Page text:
The Smoking Prohibition

Photo from Wikimedia Commons

The Board of Regents (BOR) of the University System of Georgia (USG) introduced a proposal to establish a Tobacco and Smoke-Free Campus Policy to go into effect July 1, 2014. Citing tobacco use as the leading cause of avoidable death, the BOR intends to prohibit the advertising, sale and use of all tobacco products on USG properties. While the BOR has good intentions of reducing tobacco exposure of users and nonusers alike, they go too far in regulating the decisions individual users’  make that impact no one but the users. Moreover, if the BOR wishes to protect student health, they are morally obligated to do so in a manner that infringes on personal autonomy as little as possible.

Consuming tobacco is indisputably bad for users’ health. More importantly, secondhand smoke, as well as being an annoyance, impacts the health of those around the smoker. Smokeless tobacco, however, does not, yet the BOR looks to ban all tobacco on its properties, eliminating the individual freedom to use all tobacco, including products that do not impact others.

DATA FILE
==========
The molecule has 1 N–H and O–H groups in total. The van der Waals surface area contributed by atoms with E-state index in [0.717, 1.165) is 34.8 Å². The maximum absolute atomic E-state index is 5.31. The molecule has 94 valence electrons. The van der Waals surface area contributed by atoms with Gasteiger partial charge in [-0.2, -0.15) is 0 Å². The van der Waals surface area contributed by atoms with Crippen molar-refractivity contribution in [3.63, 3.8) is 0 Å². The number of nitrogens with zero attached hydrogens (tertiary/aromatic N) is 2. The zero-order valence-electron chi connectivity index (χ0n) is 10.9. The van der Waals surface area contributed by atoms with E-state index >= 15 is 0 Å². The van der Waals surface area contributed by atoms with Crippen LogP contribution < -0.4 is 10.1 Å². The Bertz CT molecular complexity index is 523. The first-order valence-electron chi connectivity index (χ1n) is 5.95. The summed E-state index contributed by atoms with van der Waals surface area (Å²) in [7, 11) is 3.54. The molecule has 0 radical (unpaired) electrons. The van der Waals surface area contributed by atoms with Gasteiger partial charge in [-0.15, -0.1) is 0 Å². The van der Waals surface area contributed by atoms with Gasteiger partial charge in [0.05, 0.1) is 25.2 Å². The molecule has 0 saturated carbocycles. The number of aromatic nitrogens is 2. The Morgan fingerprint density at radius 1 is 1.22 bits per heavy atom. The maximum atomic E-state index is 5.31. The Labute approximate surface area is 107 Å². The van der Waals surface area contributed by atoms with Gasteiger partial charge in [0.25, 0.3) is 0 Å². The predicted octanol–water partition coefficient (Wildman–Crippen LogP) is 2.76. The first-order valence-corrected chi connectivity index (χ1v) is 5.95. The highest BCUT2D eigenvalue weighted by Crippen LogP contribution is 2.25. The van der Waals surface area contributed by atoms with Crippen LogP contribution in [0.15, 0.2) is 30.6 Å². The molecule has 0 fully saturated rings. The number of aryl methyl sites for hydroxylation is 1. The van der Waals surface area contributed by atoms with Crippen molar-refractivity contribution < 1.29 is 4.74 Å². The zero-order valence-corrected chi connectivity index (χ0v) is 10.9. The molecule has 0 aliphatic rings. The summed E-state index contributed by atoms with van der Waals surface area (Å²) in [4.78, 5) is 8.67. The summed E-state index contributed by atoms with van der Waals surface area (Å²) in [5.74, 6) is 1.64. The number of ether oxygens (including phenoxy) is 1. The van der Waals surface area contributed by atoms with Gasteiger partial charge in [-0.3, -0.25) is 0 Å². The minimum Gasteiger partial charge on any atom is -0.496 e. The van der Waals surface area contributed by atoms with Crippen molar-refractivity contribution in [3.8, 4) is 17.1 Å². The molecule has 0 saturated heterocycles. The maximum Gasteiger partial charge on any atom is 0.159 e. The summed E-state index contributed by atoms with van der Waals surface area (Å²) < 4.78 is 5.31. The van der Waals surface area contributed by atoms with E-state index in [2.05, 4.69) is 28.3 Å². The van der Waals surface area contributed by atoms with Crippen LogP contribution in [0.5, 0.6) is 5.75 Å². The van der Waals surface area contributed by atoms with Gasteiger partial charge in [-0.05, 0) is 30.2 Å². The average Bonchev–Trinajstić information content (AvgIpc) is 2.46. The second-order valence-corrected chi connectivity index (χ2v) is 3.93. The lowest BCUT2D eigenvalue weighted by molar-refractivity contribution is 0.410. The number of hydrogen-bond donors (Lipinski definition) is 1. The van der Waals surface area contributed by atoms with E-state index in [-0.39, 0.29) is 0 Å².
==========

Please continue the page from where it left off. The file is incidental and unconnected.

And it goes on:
Furthermore, if the BOR wishes to improve the air quality on campus, why does their policy also include bans on smoking in cars on campus? This restriction is unnecessary to improve health of non-users and unfairly violates the individual right to autonomy of students, faculty and staff.

There are alternatives to the BOR proposal that protect both the health of nonusers and the freedoms of users. Though current rules prohibit smoking within 25 feet of buildings, for example, these rules are not well-enforced. The BOR can compromise by designating clear smoking zones and enforcing them. If they insist on preventing secondhand smoke, the BOR could consider banning just smoking. This solution would maintain student freedoms and improve campus air quality.